Carlson School of Management

Case Studies

Best Buy

Best Buy logo

Reverse logistics best practices in the entertainment industry.

Objective

Best Buy pays for all aspects of moving returns in the entertainment category from the store to the vendor in order to receive credit for the item. The objective for the project was to document the current return process, including physical flow, systems flow, and the costs incurred.

Approach

  • Collect primary and secondary data
  • Develop the as-is reverse logistics process
  • Develop gap analysis between current situation and best practices

Outcome

  • Defined recommendations for strategy development and process improvements

Medtronic CRM Division

Medtronic Logo

Supply chain safety stock analysis.

Objective

The CCE was challenged to come up with an innovative solution to address the bullwhip phenomenon between facilities within their CRM supply chain.

Approach

  • Develop a Smart Pull Process that would account and compensate for the monthly, quarterly, and year end spikes that occur in the medical device industry
  • Perform an inventory sensitivity analysis that compared the current safety stock equation versus the recommended CCE equation
  • Redefine key performance metrics
  • Develop an implementation roadmap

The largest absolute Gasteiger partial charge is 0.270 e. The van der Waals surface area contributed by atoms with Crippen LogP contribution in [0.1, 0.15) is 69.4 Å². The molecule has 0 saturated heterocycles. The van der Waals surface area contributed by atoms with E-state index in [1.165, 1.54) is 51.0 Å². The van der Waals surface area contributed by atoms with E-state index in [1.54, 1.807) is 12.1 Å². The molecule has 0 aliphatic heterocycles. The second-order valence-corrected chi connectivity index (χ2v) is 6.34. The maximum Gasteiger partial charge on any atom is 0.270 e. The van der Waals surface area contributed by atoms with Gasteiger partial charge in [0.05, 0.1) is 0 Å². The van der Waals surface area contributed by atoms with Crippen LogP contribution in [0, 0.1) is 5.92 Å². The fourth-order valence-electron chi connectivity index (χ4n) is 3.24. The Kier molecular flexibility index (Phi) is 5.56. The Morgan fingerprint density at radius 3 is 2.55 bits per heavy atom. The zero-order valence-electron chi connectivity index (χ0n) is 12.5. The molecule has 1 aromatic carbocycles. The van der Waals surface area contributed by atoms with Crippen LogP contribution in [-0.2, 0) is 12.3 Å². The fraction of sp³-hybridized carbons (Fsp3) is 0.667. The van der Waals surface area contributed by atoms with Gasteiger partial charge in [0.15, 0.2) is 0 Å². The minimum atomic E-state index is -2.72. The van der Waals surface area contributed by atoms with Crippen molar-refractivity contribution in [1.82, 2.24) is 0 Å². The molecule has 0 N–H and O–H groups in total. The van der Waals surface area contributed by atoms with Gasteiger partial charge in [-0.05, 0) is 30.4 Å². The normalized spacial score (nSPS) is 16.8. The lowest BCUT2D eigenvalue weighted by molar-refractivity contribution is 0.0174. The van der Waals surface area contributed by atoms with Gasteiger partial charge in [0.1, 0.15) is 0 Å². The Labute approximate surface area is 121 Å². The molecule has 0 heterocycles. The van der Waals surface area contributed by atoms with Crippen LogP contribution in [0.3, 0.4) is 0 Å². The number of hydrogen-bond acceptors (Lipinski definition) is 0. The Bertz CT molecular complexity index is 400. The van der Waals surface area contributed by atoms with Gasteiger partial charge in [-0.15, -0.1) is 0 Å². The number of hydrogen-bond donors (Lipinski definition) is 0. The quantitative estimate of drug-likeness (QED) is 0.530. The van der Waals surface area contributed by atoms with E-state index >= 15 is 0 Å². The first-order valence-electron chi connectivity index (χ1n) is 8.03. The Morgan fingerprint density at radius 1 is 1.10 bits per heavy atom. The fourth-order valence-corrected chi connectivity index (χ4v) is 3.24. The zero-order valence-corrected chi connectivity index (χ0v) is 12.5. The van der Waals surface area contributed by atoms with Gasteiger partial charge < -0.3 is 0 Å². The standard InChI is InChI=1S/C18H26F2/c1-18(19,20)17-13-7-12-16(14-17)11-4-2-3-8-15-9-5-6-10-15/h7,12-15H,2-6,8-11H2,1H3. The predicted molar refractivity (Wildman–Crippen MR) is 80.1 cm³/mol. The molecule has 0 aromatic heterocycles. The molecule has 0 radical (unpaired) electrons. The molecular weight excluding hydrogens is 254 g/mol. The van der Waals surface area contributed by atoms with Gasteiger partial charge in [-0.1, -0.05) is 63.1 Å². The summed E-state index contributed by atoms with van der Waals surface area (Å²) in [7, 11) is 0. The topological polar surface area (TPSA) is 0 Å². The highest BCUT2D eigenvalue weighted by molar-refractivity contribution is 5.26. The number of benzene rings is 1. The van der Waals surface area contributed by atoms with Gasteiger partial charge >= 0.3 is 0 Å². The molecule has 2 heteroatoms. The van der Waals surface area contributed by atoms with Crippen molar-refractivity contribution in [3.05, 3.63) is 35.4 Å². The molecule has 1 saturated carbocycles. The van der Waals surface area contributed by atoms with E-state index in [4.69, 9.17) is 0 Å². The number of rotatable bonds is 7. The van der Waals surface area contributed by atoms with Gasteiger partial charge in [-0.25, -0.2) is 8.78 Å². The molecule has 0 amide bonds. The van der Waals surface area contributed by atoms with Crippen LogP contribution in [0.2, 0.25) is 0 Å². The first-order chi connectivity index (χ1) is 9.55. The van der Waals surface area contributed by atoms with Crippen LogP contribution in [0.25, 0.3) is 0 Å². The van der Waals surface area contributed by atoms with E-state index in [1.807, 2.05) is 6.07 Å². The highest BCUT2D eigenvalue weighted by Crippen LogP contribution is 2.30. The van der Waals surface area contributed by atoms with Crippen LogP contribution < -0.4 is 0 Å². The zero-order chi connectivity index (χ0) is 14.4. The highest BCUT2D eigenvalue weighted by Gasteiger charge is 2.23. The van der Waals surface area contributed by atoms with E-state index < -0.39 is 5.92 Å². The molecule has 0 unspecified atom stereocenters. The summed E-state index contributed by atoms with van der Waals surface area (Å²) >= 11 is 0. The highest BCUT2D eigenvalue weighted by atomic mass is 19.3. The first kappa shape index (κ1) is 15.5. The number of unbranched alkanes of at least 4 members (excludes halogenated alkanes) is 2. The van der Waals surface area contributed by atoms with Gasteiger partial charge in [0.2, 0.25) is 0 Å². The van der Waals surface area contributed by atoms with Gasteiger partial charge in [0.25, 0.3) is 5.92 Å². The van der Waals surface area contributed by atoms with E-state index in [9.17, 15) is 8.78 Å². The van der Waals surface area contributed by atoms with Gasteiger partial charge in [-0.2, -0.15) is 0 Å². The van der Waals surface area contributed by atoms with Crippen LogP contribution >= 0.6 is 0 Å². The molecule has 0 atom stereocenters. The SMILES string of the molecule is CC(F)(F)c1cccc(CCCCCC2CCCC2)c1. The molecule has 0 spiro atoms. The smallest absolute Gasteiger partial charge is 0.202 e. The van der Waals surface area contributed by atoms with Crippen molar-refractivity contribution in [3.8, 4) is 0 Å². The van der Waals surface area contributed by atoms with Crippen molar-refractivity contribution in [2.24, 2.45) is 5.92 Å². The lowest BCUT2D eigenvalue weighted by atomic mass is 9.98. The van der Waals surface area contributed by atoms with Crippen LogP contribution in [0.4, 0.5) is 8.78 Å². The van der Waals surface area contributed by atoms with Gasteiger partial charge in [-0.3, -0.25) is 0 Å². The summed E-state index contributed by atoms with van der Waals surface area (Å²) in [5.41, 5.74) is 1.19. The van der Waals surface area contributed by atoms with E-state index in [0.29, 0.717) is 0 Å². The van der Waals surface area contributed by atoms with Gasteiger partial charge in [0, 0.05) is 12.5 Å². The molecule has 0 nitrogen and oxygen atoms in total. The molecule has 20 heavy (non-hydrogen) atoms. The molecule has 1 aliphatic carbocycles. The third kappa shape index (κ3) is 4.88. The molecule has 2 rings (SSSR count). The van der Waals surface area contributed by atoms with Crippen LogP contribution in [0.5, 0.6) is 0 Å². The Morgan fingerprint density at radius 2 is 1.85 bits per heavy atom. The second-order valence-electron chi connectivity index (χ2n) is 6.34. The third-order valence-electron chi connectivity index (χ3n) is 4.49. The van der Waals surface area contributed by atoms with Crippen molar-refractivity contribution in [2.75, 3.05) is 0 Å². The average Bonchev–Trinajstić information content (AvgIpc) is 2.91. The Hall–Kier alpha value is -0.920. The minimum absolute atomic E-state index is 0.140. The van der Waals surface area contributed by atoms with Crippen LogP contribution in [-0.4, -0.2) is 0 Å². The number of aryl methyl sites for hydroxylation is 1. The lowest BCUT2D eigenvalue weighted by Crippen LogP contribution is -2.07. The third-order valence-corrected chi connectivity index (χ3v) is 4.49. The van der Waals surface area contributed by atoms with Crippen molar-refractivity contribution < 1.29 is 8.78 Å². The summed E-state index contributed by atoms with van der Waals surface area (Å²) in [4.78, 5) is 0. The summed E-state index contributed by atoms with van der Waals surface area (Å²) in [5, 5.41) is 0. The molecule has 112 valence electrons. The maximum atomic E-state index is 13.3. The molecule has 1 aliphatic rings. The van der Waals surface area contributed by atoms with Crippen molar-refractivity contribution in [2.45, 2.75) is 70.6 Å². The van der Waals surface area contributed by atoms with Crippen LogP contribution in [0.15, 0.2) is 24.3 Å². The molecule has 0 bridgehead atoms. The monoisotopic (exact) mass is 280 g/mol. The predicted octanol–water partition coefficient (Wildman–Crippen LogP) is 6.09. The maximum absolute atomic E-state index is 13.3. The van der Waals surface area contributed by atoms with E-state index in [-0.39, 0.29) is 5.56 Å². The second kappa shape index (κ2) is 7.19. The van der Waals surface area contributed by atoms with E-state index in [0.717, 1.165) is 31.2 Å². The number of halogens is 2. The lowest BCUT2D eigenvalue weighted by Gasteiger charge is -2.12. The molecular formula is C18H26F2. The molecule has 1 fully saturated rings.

Outcome

  • 12.2% savings in inventory investment and 23% improvement in service levels for the vertical suppliers
  • Improved visibility, communication and organizational alignment, which allows the change from reactive to proactive management

 

Northwest Airlines Cargo

Northwest Airlines logo

Route profitability assessment.

Objective

To investigate the profitability of routes for which there was anecdotal evidence of unprofitability. While the client understood profit at the station level, gaining insight into cost at the shipment level remained a challenge.

Approach

  • Develop a methodology to allocate cost on an individual shipment basis
  • Apply methodology to individual shipments on a number of suspect routes
  • Develop an Excel-based model to provide the client with an effective pricing tool

Outcome

  • Discovered opportunities for improving client profitability by:
    • Improving pricing based on shipment type and routing
    • Maximizing flow through lower cost lanes
    • Identifying unprofitable customers
    • Optimizing network planning

 

Polaris

Polaris Logo

Pricing strategy for ATV business.

Objective

To develop an in-house pricing capability for six segments of the ATV business.

Approach

  • Scan the ATV industry using a four-pronged assessment: consumer, company, competitors, and channels
  • Conduct primary research with consumers to quantify three key unknowns: brand premiums by segment, consumer demand curves for each competitor, and price elasticity for each brand in each segment

Outcome

  • Client was given a generic pricing tool kit that can be used for future applications for both current segments and new undeveloped projects
  • Team offered pricing recommendations on each of the six segments
  • Finally, our scenario analyses and elasticity calculations offered fact-based explanations into some things the firm was already seeing develop in the marketplace

 

Let's Get Social!

Give  Contact  Visit

A to Z Directory | Faculty Directory

321 19th Ave. S., Minneapolis, MN 55455 | 612-625-0027 | 877-625-6468